Some priests and behavioral experts believe the church has scared priests into silence by treating homosexual acts as an abomination and the breaking of celibacy vows as shameful, the Star said.
Catholic cardinals in the United States and high-ranking church officials in the Vatican declined requests to discuss the newspaper's findings, The Star reported. The Vatican referred questions to local bishops.
Bishop Raymond Boland of the Diocese of Kansas City-St. Joseph said the AIDS deaths show that priests are human.
"Much as we would regret it, it shows that human nature is human nature," he said. "And all of us are heirs to all of the misfortunes that can be foisted upon the human race."
UPDATE November 2000
New Study Finds Catholic Priests Dying From AIDS at Higher Than Expected Rate
According to a study following a January report on Catholic priests dying of AIDS, the Kansas City Star has found that the AIDS-related death rate among priests "exceeds earlier estimates." The Star reported in a three-part series in January that "hundreds of priests had died of AIDS-related illnesses and that hundreds more were living with the virus that causes the disease."
Follow-up research, based on death certificates and interviews with family members, found an additional 300 AIDS-related priest deaths nationwide. However, researchers were unable to count AIDS-related deaths in the nearly two-thirds of states that do not disclose death records, and experts say that the "exact AIDS death toll among U.S. priests will never be known." In the 14 states that allowed the Star to access death records, the paper found that the AIDS-related death rate among priests was "more than double" the rate among all adult males in those states and more than six times the rate among the general population in those states. The Star reports that these rates "exceeded the estimates and projections reported earlier this year by the newspaper," and the follow-up investigation reveals that "there is no longer any question that hundreds of priests have died of AIDS and that many bishops were aware of their plights."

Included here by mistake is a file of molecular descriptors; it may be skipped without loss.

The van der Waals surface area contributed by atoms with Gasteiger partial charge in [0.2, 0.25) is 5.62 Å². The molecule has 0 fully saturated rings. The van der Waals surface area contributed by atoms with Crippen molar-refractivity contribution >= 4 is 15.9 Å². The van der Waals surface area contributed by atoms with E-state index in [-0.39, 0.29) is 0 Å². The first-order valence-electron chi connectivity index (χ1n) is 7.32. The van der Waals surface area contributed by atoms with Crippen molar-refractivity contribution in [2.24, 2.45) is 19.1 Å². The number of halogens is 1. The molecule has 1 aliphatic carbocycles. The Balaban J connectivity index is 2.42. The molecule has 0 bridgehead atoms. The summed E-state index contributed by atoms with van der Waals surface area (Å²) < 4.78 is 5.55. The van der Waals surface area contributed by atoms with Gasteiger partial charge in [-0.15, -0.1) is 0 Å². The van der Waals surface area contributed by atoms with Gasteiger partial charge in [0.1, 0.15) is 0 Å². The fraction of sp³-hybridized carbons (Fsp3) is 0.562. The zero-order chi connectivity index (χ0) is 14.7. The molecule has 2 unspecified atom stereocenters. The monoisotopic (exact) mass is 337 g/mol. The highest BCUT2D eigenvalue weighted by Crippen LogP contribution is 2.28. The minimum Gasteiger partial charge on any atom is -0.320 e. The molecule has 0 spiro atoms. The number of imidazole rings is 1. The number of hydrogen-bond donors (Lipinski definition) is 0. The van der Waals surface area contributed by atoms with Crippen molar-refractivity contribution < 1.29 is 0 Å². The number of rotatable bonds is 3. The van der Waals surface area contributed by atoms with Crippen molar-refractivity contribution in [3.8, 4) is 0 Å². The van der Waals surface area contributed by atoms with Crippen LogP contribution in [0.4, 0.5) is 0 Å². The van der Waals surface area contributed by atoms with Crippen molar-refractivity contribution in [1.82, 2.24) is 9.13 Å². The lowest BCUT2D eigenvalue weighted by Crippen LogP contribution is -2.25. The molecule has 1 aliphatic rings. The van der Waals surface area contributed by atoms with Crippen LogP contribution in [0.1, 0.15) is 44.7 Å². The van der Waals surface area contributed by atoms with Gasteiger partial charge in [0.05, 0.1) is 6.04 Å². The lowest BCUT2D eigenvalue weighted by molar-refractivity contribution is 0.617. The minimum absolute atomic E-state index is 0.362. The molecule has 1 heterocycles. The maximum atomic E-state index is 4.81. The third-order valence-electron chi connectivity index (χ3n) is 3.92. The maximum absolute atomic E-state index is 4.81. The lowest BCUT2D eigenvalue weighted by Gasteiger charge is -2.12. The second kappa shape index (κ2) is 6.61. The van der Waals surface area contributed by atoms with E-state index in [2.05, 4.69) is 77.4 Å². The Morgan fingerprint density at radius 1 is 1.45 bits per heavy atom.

The new study has sparked further controversy surrounding the relationship between priests, who are required to be celibate, and AIDS (Thomas, Kansas City Star, 11/4).
An op-ed to the Star by Rev. Patrick Rush, the vicar general of the Catholic Diocese of Kansas City-St. Joseph, states that the paper's conclusions "are not consistent with the experience of our local diocese: not the death rate, not the silence and not the denial." He added, "The Star's continued reporting on the subject of priests with AIDS sadly misses the point. Any death from HIV/AIDS is a tragedy. ... It is a problem for us all" (Rush, Kansas City Star, 11/6).
But advocates cite the report as evidence that the Catholic Church needs to further address the issue.